“Look at me. Hey! Look at me.” Dick lifted your chin so you are staring in each other’s eyes. “There was nothing you could have done. If you had gone with him, the Joker would have just killed you too. There is nothing you could have done to stop it. And Jason would not want you to blame yourself like this. He loved you so much and it would break his heart to see you falling apart over him. And you are right. Since the first day I met you two, I saw him do everything in his power to keep you safe and happy. That was his main goal every day. Don’t throw all of that away.”
Tears filled your eyes, and you nodded as you once again buried your head in Dick’s shoulder. He held you tight and tried to fight back his own tears. You were always such a fierce, joyful presence in his life and seeing how broken you had become hurt almost as much as losing Jason. He also carried his own guilt at not being there for his younger brother when he needed it most. But while Dick hadn’t been there for Jason, he silently swore he would always be there for you.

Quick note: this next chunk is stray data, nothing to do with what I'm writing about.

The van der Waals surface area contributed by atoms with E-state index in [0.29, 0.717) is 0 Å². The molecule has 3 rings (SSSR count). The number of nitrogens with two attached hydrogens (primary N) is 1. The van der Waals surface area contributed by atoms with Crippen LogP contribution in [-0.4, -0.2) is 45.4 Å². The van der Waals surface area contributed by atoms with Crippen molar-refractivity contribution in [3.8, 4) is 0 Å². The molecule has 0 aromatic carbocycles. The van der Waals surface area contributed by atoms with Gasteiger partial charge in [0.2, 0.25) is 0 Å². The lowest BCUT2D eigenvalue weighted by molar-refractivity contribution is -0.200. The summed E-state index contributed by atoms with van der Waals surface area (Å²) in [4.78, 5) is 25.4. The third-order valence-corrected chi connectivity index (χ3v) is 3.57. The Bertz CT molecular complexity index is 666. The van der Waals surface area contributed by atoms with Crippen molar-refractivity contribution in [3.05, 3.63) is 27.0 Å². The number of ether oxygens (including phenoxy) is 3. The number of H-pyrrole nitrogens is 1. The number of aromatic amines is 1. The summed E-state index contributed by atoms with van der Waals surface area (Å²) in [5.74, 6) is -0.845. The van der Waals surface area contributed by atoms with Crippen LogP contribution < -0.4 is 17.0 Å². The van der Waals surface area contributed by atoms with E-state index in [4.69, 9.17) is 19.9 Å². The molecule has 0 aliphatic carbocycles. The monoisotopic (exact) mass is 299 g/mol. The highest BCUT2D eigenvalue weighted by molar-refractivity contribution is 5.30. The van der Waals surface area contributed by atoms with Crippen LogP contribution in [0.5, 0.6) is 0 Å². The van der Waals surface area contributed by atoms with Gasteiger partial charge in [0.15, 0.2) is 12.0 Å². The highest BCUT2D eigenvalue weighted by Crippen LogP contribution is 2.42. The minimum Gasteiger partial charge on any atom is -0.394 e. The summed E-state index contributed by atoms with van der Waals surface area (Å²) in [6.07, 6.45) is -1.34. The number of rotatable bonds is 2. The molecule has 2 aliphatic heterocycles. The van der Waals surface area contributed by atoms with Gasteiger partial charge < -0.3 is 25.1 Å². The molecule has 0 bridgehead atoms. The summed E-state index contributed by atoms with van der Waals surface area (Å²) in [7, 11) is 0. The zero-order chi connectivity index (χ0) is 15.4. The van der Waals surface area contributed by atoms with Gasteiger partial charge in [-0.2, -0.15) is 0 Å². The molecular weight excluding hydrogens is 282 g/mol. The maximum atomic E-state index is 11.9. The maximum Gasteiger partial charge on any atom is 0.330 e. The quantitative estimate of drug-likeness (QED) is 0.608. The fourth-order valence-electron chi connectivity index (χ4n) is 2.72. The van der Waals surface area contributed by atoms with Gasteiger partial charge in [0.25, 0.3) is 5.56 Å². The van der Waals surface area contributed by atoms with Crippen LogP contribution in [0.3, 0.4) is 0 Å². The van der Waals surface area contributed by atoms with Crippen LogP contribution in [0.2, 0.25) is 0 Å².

It was only when Dick felt you shiver against the wind that he realized you were in the simple t-shirt and jeans you had left the manor in. “Hey, let’s get you back. You know better that to scale tall buildings in civilian clothes. What if someone had seen you? How were you planning on explaining that?”
You were silent for a minute, then softly you whispered, “It wouldn’t have mattered.”
Dick wasn’t quite sure what you meant but he decided not to push it. He stood and when he reached out his hand to help you up, he noticed you drop something off the side of the building. It was too dark and the object fell too fast for Dick to get a good look at it. “Now you’re littering too? What kind of superhero are you?”
“Sorry. I – I just didn’t need it anymore.” You grabbed his hands and he pulled you to your feet. Giving you one more quick hug, Dick whispered, “It’s going to be alright” and the two of you headed home, together.
As Dick replays the night in his head, he shrugs. “I remember that night. But what does it have to do with any of this?”
“There was a reason I was in civilian clothes. There was a reason I had a bottle of vodka. There was a reason I was on top of one of the tallest buildings in Gotham, and not just because it was Jason’s favorite place.”
Dick feels his blood run cold. “What did you drop off the roof? What was it that you ‘didn’t need anymore’?”